N.Y. judicial candidates can use 'law and order' label
By The Associated Press
ALBANY, N.Y. It is fair game for someone running for judicial office in New York state to call themselves "law and order" candidates, the state's highest court ruled yesterday.
The Court of Appeals overturned part of a determination by the state Commission on Judicial Conduct that resulted in an admonishment against Elizabeth Shanley, a Esopus town court justice in Ulster County.
The commission said Shanley should not have used the language in campaign literature in 1999 because "law and order" implied she would be pro-prosecutor and anti-defendant if elected to the bench.
It violates ethical rules in New York state for judicial candidates to make pledges or promises that indicate how they would rule on cases or act toward certain kinds of defendants in the courtroom.
But in an unsigned ruling, the Court of Appeals said "law and order" is a phrase "widely and indiscriminately used in everyday parlance and election campaigns." The judges said they were declining to treat it as an impermissible campaign promise.
Commission lawyers had noted that the phrase has a long association with politics and campaign rhetoric. They noted that former President Richard Nixon helped get elected in 1968 promising to appoint "law and order" judges to get tougher with criminal defendants.
"'Law and order candidate' sounded to me like an implied promise of future conduct," said Gerald Stern, administrator of the Commission on Judicial Conduct.
The court's ruling yesterday came just a few days after the U.S. Supreme Court handed down what may prove to be a landmark ruling in the area of judicial campaigns. The federal court, citing constitutional free-speech violations, ruled in Republican Party of Minnesota v. Kelly that judges should be allowed to speak more freely during campaigns.
New York is one of about 40 states that tightly restrict what judicial candidates can and cannot say.
"Both decisions ... will permit judges to do more than I thought judges could do," Stern said yesterday. "Certainly, it's going to increase the amount of rhetoric, but not to the point, we hope, that judges in New York will be making pledges or promises for votes or committing themselves to specific positions."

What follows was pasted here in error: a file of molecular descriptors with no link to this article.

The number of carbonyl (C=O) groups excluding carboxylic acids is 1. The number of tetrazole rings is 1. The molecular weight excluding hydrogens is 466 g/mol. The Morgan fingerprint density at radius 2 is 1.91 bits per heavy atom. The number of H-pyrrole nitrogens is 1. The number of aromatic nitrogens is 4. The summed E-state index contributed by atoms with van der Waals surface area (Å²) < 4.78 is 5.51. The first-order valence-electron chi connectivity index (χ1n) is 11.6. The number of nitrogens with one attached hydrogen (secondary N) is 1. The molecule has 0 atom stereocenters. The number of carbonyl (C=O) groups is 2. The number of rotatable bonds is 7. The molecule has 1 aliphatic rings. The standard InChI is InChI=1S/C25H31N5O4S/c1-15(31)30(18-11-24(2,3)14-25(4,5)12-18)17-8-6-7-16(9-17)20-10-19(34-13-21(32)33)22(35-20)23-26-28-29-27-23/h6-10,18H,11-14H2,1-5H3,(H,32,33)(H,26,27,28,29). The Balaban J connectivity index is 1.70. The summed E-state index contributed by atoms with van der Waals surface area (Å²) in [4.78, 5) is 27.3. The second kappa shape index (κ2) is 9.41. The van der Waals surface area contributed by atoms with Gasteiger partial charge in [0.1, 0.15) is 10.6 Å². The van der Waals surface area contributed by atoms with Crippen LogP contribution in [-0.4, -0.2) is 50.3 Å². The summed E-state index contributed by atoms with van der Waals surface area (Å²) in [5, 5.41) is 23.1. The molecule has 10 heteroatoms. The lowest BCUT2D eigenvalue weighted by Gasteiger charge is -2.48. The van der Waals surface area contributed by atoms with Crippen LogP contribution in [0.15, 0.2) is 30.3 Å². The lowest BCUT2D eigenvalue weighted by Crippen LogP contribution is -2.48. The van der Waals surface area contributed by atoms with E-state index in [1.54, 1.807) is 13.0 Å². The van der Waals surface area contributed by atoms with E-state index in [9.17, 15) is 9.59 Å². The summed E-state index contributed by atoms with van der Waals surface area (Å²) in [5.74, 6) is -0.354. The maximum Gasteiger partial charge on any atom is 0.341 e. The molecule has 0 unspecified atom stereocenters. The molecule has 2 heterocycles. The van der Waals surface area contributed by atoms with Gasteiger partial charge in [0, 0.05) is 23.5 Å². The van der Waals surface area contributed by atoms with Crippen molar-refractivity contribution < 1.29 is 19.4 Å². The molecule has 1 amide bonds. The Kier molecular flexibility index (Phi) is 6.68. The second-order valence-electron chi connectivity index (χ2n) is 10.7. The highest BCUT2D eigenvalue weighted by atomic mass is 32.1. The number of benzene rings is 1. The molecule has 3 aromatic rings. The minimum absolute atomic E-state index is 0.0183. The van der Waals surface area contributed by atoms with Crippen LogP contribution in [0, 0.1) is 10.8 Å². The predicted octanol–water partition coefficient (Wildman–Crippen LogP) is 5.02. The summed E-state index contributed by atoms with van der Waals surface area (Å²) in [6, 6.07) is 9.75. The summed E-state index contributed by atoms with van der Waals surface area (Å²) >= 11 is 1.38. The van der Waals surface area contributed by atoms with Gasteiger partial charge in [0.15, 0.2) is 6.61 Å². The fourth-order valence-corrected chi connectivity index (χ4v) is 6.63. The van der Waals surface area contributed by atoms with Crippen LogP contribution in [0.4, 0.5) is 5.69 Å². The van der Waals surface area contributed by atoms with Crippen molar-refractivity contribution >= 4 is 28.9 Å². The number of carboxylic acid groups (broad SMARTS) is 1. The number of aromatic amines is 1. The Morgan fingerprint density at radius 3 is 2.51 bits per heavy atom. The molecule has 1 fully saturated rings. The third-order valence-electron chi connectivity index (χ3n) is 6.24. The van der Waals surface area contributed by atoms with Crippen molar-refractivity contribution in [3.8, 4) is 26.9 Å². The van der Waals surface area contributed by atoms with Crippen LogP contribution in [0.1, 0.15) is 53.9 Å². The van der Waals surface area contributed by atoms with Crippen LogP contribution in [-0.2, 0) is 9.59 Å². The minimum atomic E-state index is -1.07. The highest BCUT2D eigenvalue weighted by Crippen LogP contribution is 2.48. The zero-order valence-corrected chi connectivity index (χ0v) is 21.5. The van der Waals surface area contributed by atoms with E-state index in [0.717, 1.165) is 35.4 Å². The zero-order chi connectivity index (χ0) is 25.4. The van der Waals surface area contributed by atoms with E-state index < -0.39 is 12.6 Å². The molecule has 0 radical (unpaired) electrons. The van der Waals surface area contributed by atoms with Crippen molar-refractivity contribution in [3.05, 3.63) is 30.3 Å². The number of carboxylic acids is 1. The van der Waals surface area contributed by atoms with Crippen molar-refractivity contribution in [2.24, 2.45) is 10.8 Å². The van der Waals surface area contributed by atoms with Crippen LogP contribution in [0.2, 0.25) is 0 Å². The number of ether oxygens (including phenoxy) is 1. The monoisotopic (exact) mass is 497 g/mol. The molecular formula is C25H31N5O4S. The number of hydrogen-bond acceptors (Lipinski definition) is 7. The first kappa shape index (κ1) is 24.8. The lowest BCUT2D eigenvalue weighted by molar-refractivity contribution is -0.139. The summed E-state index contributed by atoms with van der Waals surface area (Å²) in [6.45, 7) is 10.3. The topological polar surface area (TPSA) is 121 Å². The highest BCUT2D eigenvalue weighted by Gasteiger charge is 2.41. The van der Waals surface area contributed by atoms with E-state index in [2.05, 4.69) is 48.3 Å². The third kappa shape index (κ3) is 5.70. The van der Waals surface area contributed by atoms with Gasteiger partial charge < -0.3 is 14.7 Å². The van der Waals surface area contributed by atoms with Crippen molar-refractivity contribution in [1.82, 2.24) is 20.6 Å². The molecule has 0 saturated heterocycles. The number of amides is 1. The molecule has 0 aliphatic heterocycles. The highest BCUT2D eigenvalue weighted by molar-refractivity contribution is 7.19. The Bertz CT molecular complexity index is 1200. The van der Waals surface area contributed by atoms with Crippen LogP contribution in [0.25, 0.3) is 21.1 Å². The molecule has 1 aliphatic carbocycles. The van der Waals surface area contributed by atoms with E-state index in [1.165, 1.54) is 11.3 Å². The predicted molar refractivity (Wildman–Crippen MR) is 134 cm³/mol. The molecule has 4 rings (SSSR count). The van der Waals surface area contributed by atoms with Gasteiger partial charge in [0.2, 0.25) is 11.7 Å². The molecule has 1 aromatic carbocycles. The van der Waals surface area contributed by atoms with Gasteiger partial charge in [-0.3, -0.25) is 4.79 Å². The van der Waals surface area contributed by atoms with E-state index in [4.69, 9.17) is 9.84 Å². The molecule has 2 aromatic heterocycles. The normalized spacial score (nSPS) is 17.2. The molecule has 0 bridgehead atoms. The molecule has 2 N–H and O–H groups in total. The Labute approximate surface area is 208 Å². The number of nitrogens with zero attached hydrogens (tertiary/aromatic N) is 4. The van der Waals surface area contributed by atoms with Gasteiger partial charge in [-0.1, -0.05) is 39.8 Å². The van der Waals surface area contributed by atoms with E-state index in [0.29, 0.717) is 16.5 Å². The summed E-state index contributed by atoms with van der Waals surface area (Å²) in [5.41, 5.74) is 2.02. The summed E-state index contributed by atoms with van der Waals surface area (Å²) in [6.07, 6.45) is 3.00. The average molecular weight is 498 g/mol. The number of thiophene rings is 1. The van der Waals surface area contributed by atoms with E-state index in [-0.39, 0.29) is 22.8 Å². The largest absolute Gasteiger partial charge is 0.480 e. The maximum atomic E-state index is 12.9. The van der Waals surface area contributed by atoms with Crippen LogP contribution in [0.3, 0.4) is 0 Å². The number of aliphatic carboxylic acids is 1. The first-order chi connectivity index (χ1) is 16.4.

Stern conceded that more cases on permissible campaigning by judge candidates will be coming before the Commission on Judicial Conduct. Since 1997, the commission has sanctioned eight judicial candidates for improper conduct during campaigns.
Stern noted yesterday that during oral arguments in the Shanley case before the Court of Appeals in May, he was asked by judges whether he would consider the use of the phrase "tough on crime" by judicial candidates improper in addition to "law and order." Stern said he did.
Stern predicted that the U.S. Supreme Court and Court of Appeals rulings would move New York to appoint more judges because of uncertainty over proper and improper conduct during elections.
Shanley did not escape punishment by the commission. She was admonished for both the use of "law and order candidate" and for implying in campaign literature that she had graduated from legal coursework at Albany Law School and other institutions.
In reality, the courses were three-to-five day training sessions she attended as part of continuing education for county clerks, according to court papers. Shanley acknowledged she misstated the nature of the courses and did not challenge that part of the admonition ruling by the commission, which stood on yesterday.
Admonishment is a public slap on the wrist.
Shanley's lawyer, former state legislator Joseph Pisani, said today he was not surprised by the ruling.
"It was a correct decision," Pisani said. "I wouldn't have taken it (the case) up if I didn't feel that way."
The state Bar Association has also been working with state court administrators since 2001 on creating local judicial election oversight panels. Those boards could police elections of judges to keep out more extreme or suggestive rhetoric, state officials said.
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